And for me, one of those challenges kind of came upon me. I've always known myself as a Japanese American person.

But the current events have really asked me to step up in my Asian American and Pacific Islander communities.

I've been weighing in a lot more on what the university can do and what other communities can do in ways that I've kind of thought myself as an advocate.

And I've really doubled down and challenged stereotypes about Asians during this time.

And that was something I think was always integrated into what I did, but has become something I've really leaned into and been authentic about some of the biases and discriminations I've faced, my family's faced, and been a little bit vulnerable about admitting them.

I kind of like to be known as someone who's successful and has done a lot of things.

And to admit things that were hard or challenging, I think took a little bit of maybe oomph inside of me.

I'm so glad that I'm doing that. And I don't think I'll stop doing it even after this month is over.

Laurie, you're inspiring me.

You're making me think about, where haven't I leaned in enough? And I would get as excited as you are talking about leaning in, especially with the courage and sensitivity around what you're leaning in.

You've really inspired me, so thank you.

We have just under two minutes left. And so I always like to end on a positive note.

What's one thing that you're really excited or hopeful about in regards to the future of gender equality?

One thing I'm really excited about is the visibility of women leaders, especially with our Vice President Kamala Harris.

And here's what I hope about that.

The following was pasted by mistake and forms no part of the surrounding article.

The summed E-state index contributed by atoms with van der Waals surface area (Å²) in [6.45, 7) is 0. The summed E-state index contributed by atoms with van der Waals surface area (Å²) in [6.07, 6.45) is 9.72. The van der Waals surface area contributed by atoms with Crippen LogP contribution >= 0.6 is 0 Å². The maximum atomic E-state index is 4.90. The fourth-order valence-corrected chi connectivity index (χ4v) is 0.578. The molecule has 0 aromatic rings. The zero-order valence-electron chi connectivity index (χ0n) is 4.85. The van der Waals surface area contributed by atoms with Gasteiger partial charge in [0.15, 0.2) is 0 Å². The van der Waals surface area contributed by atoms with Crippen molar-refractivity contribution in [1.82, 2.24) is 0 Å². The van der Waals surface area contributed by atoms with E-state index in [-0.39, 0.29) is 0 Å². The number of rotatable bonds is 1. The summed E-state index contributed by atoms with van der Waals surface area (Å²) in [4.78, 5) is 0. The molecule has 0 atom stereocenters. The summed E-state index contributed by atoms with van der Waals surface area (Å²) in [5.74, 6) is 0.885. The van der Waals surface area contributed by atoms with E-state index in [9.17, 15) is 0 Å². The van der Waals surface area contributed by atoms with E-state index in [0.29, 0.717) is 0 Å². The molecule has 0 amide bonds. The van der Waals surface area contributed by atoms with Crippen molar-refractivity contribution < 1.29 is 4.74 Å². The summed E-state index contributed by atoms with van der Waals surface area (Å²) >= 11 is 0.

Don't just assume that because we've broken this glass ceiling, it will be broken for everyone.

Instead, use this as an opportunity to take a leap in a way that she did, that every day she is.

And I think, for while I was wearing my pearls, wear your pearls and take a leap.

I'm excited about some really great glass ceilings, especially for women of color being broken.

And I say, just support them and follow suit. Yeah, I love that. That's a great example.

Thanks, Laurie. So we have just a minute left. So I saved some rapid-fired questions.

So we'll end with them. Are you ready? I'm ready. Text or talk?

Text. You do. I'm an introvert. Sitting desk or standing desk? It goes up and down.

I'm standing now. Coffee or tea? Tea. Speak every language in the world or talk to animals?

Talk to animals. Oh, really? I know. I kind of want to know what my cats are thinking.

Oh, especially my dogs. We're always like, what is he thinking?

Like joyful thoughts is what I think dogs think, right? Happy all the time.

Treat, treat, treat, treat, treat. How about your go-to karaoke song? Oh, I don't have any.

Well, we're going to get you one. Okay, before we come on again, I'd love to have you back.

This was really wonderful. Thank you so much for joining us.

We'll get you a karaoke song. Thank you. I'm looking forward to it.